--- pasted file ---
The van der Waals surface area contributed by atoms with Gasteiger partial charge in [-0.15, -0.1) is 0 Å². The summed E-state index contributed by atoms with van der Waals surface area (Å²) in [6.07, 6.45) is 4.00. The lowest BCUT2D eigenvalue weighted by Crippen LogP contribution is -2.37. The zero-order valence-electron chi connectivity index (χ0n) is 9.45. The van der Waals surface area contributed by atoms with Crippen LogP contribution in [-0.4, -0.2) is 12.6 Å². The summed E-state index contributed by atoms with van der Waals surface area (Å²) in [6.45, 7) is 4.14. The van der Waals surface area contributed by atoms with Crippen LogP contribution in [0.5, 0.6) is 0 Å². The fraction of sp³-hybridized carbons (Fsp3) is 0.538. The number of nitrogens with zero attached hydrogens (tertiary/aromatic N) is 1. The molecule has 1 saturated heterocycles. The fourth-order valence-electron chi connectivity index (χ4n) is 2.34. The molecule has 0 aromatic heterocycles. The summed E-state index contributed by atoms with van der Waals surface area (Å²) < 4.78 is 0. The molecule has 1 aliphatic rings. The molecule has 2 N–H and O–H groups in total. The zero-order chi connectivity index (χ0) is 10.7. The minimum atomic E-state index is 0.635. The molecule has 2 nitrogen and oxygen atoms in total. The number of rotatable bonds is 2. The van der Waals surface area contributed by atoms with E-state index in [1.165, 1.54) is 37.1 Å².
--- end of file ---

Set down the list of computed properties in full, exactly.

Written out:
The van der Waals surface area contributed by atoms with Gasteiger partial charge in [-0.15, -0.1) is 0 Å². The summed E-state index contributed by atoms with van der Waals surface area (Å²) in [6.07, 6.45) is 4.00. The lowest BCUT2D eigenvalue weighted by Crippen LogP contribution is -2.37. The zero-order valence-electron chi connectivity index (χ0n) is 9.45. The van der Waals surface area contributed by atoms with Crippen LogP contribution in [-0.4, -0.2) is 12.6 Å². The summed E-state index contributed by atoms with van der Waals surface area (Å²) in [6.45, 7) is 4.14. The van der Waals surface area contributed by atoms with Crippen LogP contribution in [0.5, 0.6) is 0 Å². The fraction of sp³-hybridized carbons (Fsp3) is 0.538. The number of nitrogens with zero attached hydrogens (tertiary/aromatic N) is 1. The molecule has 1 saturated heterocycles. The fourth-order valence-electron chi connectivity index (χ4n) is 2.34. The molecule has 0 aromatic heterocycles. The summed E-state index contributed by atoms with van der Waals surface area (Å²) < 4.78 is 0. The molecule has 1 aliphatic rings. The molecule has 2 N–H and O–H groups in total. The zero-order chi connectivity index (χ0) is 10.7. The minimum atomic E-state index is 0.635. The molecule has 2 nitrogen and oxygen atoms in total. The number of rotatable bonds is 2. The van der Waals surface area contributed by atoms with E-state index in [1.165, 1.54) is 37.1 Å².